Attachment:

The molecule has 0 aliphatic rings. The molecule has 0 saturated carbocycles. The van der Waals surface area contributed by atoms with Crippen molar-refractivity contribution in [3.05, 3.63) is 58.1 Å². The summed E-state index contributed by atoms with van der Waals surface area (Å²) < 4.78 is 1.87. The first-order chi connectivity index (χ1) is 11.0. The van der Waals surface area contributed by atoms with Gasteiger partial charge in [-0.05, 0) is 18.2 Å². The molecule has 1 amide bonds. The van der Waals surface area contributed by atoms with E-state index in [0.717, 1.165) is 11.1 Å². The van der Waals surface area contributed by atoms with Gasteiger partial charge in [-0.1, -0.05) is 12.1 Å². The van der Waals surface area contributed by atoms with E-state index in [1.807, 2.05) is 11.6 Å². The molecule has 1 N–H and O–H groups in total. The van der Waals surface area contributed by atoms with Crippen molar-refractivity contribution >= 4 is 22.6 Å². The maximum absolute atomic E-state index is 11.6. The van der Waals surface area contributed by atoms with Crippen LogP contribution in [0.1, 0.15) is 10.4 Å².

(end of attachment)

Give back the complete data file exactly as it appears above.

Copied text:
The molecule has 0 aliphatic rings. The molecule has 0 saturated carbocycles. The van der Waals surface area contributed by atoms with Crippen molar-refractivity contribution in [3.05, 3.63) is 58.1 Å². The summed E-state index contributed by atoms with van der Waals surface area (Å²) < 4.78 is 1.87. The first-order chi connectivity index (χ1) is 11.0. The van der Waals surface area contributed by atoms with Gasteiger partial charge in [-0.05, 0) is 18.2 Å². The molecule has 1 amide bonds. The van der Waals surface area contributed by atoms with E-state index in [0.717, 1.165) is 11.1 Å². The van der Waals surface area contributed by atoms with Gasteiger partial charge in [-0.1, -0.05) is 12.1 Å². The van der Waals surface area contributed by atoms with E-state index in [1.807, 2.05) is 11.6 Å². The molecule has 1 N–H and O–H groups in total. The van der Waals surface area contributed by atoms with Crippen molar-refractivity contribution >= 4 is 22.6 Å². The maximum absolute atomic E-state index is 11.6. The van der Waals surface area contributed by atoms with Crippen LogP contribution in [0.1, 0.15) is 10.4 Å².